Paris Mayor Describes Shared Bond with U.S. Cities
Reinemer, Michael, Nation's Cities Weekly
An eloquent, heart-felt speech from Paris, France, Mayor Bertrand Delanoe outlined the common bonds in the long history of cooperation between France and the United States.
He spoke to the need for future cooperation between city leaders from the two countries in the face of continuing globalization and the common responsibilities of cities in both countries in fighting terrorism, promoting democracy and education, combating racism and poverty and advancing the arts.
"Nothing, no one can break us apart if our common values remain at the heart of our vision of this new century," Delanoe told the group.
National League of Cities delegates gave Delanoe standing ovations at the beginning and at the conclusion of his remarks, made at the opening of the Congressional City Conference, and interrupted his speech several times with applause.
Washington, D.C., Mayor and NLC First Vice President Anthony A. Williams had invited Delanoe to speak after meeting with him in Paris last year.
Introducing Delanoe, Williams cited shared ideals of the United States and France that are visible not only in civic life, but also in the design of American cities.
Williams said that as Americans drive down streets in a number of cities across the U.S., they can observe the influence of French thinkers and see, "Cities that were designed around the issues of equality; cities that were designed around the aspirations of freedom; cities that were founded on the principal of community and living together."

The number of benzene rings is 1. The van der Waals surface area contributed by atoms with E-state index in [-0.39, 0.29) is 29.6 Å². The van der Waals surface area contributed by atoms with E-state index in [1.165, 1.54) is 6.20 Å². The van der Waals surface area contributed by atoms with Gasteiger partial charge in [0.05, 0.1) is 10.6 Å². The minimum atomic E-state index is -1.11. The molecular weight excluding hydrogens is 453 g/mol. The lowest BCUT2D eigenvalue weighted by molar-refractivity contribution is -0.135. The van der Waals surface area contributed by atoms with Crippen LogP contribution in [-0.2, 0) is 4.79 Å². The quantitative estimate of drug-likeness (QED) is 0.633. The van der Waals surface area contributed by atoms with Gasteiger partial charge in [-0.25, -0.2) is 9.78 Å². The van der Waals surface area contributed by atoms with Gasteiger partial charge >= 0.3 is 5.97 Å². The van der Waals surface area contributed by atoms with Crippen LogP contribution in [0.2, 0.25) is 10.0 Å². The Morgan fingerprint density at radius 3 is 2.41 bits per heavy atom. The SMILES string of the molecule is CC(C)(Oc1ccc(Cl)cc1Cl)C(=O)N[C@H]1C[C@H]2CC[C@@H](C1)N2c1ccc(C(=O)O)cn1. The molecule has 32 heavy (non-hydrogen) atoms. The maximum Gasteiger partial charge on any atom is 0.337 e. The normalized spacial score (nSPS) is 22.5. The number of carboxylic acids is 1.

Remarks by Mayor Bertrand Delanoe to National League of Cities
"I always believed in the strong friendship between the American and French people, founded on our common struggle for freedom, founded on mutual respect and our ability to dialogue in spite of our differences.
We will always stand together for democracy and common values. I am here today to declare our commitment to act together to eradicate terrorism, the plague which erodes our democracies.
We as mayors understand the meaning behind the word democracy because the great majority of populations in the world live in cities and as mayors we are close to the citizens we serve.
One may be the mayor of major city, a small town, a mayor in North or South America, Europe, Russia, Asia, or Africa: We all face the same challenges in our day-to-day management and duties to serve democracy. We must help create jobs, work on safe, efficient transportation and promote sustained development. …